To evaluate the foam characteristics of a composition of the present invention, a solution was prepared by dissolving a given amount of said composition or mixtures of said composition in tap water and placing 10 liters of said solution in a Pyrex jar measuring 10" in diameter and 10" in height. This Pyrex jar was equipped with a propeller-type stirrer, knife blade heaters, a thermoregulator and a thermometer. A small centrifugal pump was arranged to circulate the solution contained in this jar through a calibrated glass flow meter toa jet orifice prepared from the base of a No. 20 Becton-Dickerson & Company hypodermic needle by enlarging the hole in the base with a No. 56 twist drill. The jet orifice Was mounted coaxiaIly inside a Pyrex glass tube (51 mm. by 910 mm.) which was placed vertically in the solution. The jet was positioned so that it was 700 mm. above the surface of the solution in the jar, and the Pyrex tube was arranged to project 210 mm. below the surface of the solution.
The solution was brought to F. by means of the knife blade heater and maintained at a constant temperature by means of the therrnoregulator. The centrifugal pump was started and the flow rate of solution was metered through the jet. The flow was adjusted to 400 ml./ min. by by-passing part of the stream back into the Pyrex jar before passage through the flow-meter. The solution passing through the jet was directed against the wall of the vertical tube while the flow was adjusted and the temperature was equilibrated to prevent foaming prior to the actual determination. The jet was then arranged to pass the solution coaxially downward through the center of the tube to impinge upon the surface of the solution located in the Pyrex tube. Timing was initiated from the instant the solution impinged on the liquid surface and continued until the foam reached 600 mm. or until the foaming time of ten minutes had transpired. At this point, timing was re-initiated to determine the relative foam stability after five minutes. The foam height readings were obtained from a calibration on the outside of the Pyrex tube with a zero mark being at the surface of the solution.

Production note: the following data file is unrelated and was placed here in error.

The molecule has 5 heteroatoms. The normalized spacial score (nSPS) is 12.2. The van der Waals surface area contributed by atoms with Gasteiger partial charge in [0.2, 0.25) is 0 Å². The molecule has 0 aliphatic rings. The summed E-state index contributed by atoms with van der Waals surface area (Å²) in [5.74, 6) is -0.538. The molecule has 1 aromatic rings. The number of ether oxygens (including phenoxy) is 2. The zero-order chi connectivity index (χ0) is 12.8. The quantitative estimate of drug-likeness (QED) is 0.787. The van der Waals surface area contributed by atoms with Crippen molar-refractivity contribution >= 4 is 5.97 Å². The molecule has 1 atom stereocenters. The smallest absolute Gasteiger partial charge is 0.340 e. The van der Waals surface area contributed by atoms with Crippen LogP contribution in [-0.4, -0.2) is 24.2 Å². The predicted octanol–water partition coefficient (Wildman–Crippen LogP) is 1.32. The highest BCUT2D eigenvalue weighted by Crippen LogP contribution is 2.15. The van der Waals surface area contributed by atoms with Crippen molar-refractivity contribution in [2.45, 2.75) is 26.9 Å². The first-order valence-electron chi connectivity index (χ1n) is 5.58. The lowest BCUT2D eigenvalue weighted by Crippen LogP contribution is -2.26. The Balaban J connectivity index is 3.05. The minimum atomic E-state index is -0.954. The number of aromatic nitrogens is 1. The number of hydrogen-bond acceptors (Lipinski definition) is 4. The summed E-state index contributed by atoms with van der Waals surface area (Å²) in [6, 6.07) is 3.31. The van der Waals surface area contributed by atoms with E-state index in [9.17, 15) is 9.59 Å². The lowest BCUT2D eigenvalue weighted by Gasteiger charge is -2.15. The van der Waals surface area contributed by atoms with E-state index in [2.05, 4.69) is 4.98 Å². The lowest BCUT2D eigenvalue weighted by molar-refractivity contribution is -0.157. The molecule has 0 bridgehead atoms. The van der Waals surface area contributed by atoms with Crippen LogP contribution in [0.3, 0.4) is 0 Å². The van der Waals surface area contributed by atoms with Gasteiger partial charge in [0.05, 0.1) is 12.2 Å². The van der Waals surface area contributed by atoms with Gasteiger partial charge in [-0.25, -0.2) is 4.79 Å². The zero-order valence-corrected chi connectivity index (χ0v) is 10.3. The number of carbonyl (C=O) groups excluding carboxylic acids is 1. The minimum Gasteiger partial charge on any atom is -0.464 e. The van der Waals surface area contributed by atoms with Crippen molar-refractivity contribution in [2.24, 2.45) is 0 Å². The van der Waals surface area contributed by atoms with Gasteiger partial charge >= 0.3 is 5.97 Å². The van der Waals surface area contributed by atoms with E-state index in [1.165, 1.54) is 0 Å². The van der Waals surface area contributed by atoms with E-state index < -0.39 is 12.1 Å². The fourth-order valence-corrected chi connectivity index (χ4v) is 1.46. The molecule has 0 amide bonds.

By the term heteric as used in this specification is meant that the polyols possess random distribution of oxyalkylene groups.
EXAMPLES I-IV The following examples illustrate the preparation of polyether polyols of the present invention by copolymerization of a a-olefin oxide and ethylene oxide with glycerol.
temperature. The mixture was then cooled to 50 C. and discharged.
The resulting polyether polyol was found to have an OH number of 266, a cloud point of 55 C. at a concentration of 1% by weight polyol in water, and a sur- 5 Into a one-gallon autoclave, 184 grams of glycerol, 430 face? tension of (.iynes per cfmtlmeter at .concen tration of 0.1% by weight polyol 1n water. Foaming tests grams of a mixture of C to C a-olefin oxides having illustrated that the polyol foamed to 600 millimeters 1n a molecular Welght of and 3 grams of Sodlum hyfive minutes and deea ed to 450 millimeters in five droxide were charged. A reduced pressure of mm. of minutes y mercury was then applied while heating the mixture to 10 EXAMPLES VLVIH 80 C. The temperature was maintained at 80 C. for five minutes, after which the autoclave was pressurized The following examples illustrate the foam stabilizing under nitrogen to 34 p.s.i.g. The temperature was then and foam enhancing properties of polyether polyols of increased to about 130 C. and varying amounts of ethylthe present invention when combined with other nonionic ene oxide were added. The addition of ethylene oxide to 15 surface active agents. Three tests, identifiable as Tests the mixture was done at 130 C. for a period of two 1, 2 and 3, were made for each example in order to illushours. The mixture was held for another 45 minutes at trate these foaming properties. Test 1 was made with a this temperature. The mixture was then cooled to 50 C. solution containing 0.1% by weight of a nonionic. Test and discharged. 2 was made with a solution containing 0.002% by weight Tables 1 and 2, below, illustrate the molar ratios of of a polyether polyol of the present invention. Test 3 ethylene oxide to glycerol and the physical properties of was made with a solution containing 0.1% by weight of the resulting polyol of each example. The mixture of a nonionic and 0.002% by weight of a polyether polyol a-olefin oxides employed in the following examples comof the present invention. prised a proximately equal weight prop rt s of ir To evaluate the foam characteristics of these examples, C C and -olefin oxides. the prescribed amount of nonionic, polyether polyol or TABLE 1 Foam properties Descent reading, Moles oi- Ascent time mm. at